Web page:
2019 is shaping up to be a banner year for medieval black metal. For those who are paying attention, it’s also proving the diversity of that particular sub-genre of music as different bands interweave strains of ancient melody from different parts of Europe into their compositions in different ways, and using different instruments, some very old and some modern.
The Spanish band Calyx will certainly be among the front rank of what 2019 has to offer to fans of medieval black metal — or fans of black metal of any stripe, for that matter — through their debut album Vientos Arcaicos, which will be released by Iron Bonehead Productions on May 17th. Their inspirations are described as “firmly entrenched in the Middle Ages, sweeping across the native legends of the Iberian Peninsula as well as castles, ruins, Aragonese Pyrenees, and decrepitude”, but they have channeled those inspirations in melodically memorable black metal of tremendous power and emotional intensity — as you shall discover through our premiere of a track from the new album called “La Sima“.
Unlike some other black metal bands who are drawn to the meters and refrains of ancient music, Calyx rely upon the typical tools of black metal to make their mark. Rather than reverting to centuries-old instruments or choral voices, they deploy waves of tremolo guitar and truly incinerating shrieks, but the venerable roots of their inspirations are still present for all to hear, even in the gnarled and barbed shapes they’ve been given by this band.
“La Sima” is indeed remarkably intense and powerful, both in the quality of the production and in the penetrating force of its emotional resonance. The power of the drumming is immediately evident, but becomes even more striking as the patterns and progressions change and become more inventive — and as they boom like cannon fire. With those potent rhythms as the drive train, augmented by a deep thrumming bass, the riffing begins as a wall of sound, gloomy and grim — and then changes.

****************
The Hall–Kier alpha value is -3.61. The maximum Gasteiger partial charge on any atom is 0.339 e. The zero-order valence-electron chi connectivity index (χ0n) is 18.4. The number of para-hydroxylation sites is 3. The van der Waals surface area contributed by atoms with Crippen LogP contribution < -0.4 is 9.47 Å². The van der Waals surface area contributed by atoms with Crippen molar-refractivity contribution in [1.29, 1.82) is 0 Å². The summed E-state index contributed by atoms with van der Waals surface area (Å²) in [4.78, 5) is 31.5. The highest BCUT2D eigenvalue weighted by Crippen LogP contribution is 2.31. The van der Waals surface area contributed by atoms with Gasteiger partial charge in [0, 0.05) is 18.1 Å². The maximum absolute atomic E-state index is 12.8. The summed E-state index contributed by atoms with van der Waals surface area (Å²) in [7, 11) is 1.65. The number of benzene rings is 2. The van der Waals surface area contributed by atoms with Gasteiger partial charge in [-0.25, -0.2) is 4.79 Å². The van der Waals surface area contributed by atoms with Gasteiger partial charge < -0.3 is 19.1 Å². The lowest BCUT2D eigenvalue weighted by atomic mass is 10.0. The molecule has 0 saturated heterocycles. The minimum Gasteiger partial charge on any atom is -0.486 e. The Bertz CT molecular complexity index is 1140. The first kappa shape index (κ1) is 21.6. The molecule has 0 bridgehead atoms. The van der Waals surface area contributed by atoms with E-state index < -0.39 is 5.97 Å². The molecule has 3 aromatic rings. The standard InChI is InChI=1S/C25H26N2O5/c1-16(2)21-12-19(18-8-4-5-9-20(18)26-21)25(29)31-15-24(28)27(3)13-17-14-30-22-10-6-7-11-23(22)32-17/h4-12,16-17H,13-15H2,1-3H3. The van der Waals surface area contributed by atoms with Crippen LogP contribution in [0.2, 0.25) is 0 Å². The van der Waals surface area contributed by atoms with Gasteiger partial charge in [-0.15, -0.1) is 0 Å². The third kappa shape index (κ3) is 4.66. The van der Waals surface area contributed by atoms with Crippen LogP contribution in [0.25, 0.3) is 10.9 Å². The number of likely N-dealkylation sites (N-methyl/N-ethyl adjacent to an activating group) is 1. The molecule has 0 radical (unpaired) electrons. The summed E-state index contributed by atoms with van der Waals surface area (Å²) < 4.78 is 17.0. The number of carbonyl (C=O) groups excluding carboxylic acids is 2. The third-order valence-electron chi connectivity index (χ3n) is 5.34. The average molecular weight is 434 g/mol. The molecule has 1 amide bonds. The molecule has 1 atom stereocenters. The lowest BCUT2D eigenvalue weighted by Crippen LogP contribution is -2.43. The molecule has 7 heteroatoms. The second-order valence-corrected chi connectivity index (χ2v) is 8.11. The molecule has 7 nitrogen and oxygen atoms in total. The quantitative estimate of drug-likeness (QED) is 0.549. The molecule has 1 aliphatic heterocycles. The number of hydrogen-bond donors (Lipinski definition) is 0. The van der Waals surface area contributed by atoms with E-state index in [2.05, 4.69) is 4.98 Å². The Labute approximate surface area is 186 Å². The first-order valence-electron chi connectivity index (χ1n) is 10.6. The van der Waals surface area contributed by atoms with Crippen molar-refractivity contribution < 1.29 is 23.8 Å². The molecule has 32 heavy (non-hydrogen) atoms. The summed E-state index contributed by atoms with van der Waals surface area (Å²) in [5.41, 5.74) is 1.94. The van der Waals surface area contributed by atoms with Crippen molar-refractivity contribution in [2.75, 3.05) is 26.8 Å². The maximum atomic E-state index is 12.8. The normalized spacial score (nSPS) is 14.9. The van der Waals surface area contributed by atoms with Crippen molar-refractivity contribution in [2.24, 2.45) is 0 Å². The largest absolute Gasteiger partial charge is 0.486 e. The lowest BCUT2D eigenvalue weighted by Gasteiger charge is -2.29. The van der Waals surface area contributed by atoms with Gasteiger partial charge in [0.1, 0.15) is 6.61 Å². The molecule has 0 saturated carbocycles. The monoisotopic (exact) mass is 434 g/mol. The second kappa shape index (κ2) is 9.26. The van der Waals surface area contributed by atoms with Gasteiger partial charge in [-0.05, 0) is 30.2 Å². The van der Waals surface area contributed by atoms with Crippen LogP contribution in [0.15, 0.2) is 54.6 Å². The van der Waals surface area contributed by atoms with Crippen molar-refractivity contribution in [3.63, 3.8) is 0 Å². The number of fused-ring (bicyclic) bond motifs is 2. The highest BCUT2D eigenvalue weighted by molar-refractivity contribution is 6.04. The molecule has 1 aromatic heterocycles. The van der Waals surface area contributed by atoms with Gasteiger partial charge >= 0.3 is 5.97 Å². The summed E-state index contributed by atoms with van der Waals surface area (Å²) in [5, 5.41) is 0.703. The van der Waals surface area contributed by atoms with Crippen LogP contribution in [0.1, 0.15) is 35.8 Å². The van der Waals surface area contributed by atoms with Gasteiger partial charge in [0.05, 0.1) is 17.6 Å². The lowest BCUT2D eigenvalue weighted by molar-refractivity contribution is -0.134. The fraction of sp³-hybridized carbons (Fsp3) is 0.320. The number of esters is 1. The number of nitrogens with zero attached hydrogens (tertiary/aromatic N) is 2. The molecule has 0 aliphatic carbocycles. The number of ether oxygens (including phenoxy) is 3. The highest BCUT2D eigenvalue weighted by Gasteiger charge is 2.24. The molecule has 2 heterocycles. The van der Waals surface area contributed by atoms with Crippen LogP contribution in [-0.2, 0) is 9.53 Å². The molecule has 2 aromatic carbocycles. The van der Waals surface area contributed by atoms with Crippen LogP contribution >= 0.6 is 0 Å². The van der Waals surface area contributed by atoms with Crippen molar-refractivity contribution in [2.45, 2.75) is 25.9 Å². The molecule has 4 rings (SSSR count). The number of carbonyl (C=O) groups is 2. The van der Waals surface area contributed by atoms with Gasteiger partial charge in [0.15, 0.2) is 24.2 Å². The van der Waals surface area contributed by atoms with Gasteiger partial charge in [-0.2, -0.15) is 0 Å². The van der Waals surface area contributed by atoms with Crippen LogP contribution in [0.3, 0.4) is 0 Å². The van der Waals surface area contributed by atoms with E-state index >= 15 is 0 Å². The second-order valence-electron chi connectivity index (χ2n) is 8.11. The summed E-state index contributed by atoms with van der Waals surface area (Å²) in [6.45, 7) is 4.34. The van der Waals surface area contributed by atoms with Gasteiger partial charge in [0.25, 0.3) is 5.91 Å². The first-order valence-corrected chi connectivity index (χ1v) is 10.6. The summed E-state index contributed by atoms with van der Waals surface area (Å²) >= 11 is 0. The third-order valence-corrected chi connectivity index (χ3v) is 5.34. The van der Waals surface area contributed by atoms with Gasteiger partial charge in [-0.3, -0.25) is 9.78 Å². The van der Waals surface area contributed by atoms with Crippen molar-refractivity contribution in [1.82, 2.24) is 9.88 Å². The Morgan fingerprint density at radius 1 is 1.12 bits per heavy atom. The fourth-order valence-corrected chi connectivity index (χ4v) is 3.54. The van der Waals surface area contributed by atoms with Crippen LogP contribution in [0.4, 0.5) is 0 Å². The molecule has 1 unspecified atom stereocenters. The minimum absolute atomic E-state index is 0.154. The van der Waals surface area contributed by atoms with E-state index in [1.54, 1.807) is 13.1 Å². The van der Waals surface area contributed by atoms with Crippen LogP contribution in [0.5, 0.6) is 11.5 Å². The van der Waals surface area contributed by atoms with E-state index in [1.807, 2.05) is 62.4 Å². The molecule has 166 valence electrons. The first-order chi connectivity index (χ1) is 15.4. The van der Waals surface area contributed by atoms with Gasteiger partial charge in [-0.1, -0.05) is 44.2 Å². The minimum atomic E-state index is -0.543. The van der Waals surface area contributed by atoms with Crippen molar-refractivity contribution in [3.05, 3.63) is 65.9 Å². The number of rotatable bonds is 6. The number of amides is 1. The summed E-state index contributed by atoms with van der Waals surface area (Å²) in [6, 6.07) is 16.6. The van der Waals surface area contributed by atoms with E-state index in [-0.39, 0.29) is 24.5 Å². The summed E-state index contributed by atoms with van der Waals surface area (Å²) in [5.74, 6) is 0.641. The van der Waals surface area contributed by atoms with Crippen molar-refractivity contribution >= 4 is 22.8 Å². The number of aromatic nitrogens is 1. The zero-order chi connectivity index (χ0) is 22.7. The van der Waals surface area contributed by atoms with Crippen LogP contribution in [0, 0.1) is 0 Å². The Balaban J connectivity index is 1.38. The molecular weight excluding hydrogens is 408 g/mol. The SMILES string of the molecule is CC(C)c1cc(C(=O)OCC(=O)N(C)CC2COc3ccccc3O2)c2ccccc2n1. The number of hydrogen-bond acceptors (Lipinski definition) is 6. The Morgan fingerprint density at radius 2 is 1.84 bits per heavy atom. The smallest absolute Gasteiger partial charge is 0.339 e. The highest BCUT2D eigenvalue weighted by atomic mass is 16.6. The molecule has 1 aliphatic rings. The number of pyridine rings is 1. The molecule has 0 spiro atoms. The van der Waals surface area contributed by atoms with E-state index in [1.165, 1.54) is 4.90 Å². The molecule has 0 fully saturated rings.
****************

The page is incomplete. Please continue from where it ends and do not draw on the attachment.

When the drums subside for the first time, the old sounds arrive, in a lilting medieval melody that’s still dark and dolorous, even as it whirls. As the drumming becomes more strikingly animated, the riffing moves in waves of grief before the medieval melody returns. When the energy subsides again, the music takes on a feeling of shattering hopelessness and inconsolable anguish, which persists even as the drums boom and tumble again.
As striking as these movements are, the wrenching intensity of the music derives in no small part from the scorching impact of the vocals. The wild shrieking and soul-shearing yells are the sounds of terrible pain, or terrible fury, and they deepen the mark of “La Sima“, which would leave a deep impression even without them.
“La Sima” is the second track to emerge so far from Vientos Arcaicos, and we’ve already commented on the first one, “Loarre“, but will repeat it here for those who haven’t encountered it before (and we’ll include a stream of it below, in addition to today’s premiere):
The piercing, dancing melody in that song’s opening immediately sounds like a throw-back to a different age, yet there’s something sinister and unsettling about it, too. The sinister aspects of the melody become more pronounced when the full band pick it up and run with it over a pounding and bounding drum rhythm. The blazing riffs still have a vibrant, dervish-like quality, and the solo in the middle of the song is downright glorious — but the solo has a melancholy quality as well, and the mood of the riffing takes dark and vicious turns (the vocals are, of course, persistently vicious). At the end, the medieval air of the song becomes most pronounced, underscoring the ancient resonance within the music. It makes for a sublime finale to a very alluring song.
Vientos Arcaicos was recorded at Moontower Studios, and references are made in the press materials to influences that include Master’s Hammer, Bathory, Tormentor, Merciless, old Satyricon, Dissection, Desaster, and even Candlemass. I will add that a friend who has heard the album also compares it to the 1997 album by Old Man’s Child, The Pagan Prosperity.
To learn how to acquire the album, keep an eye on these locations: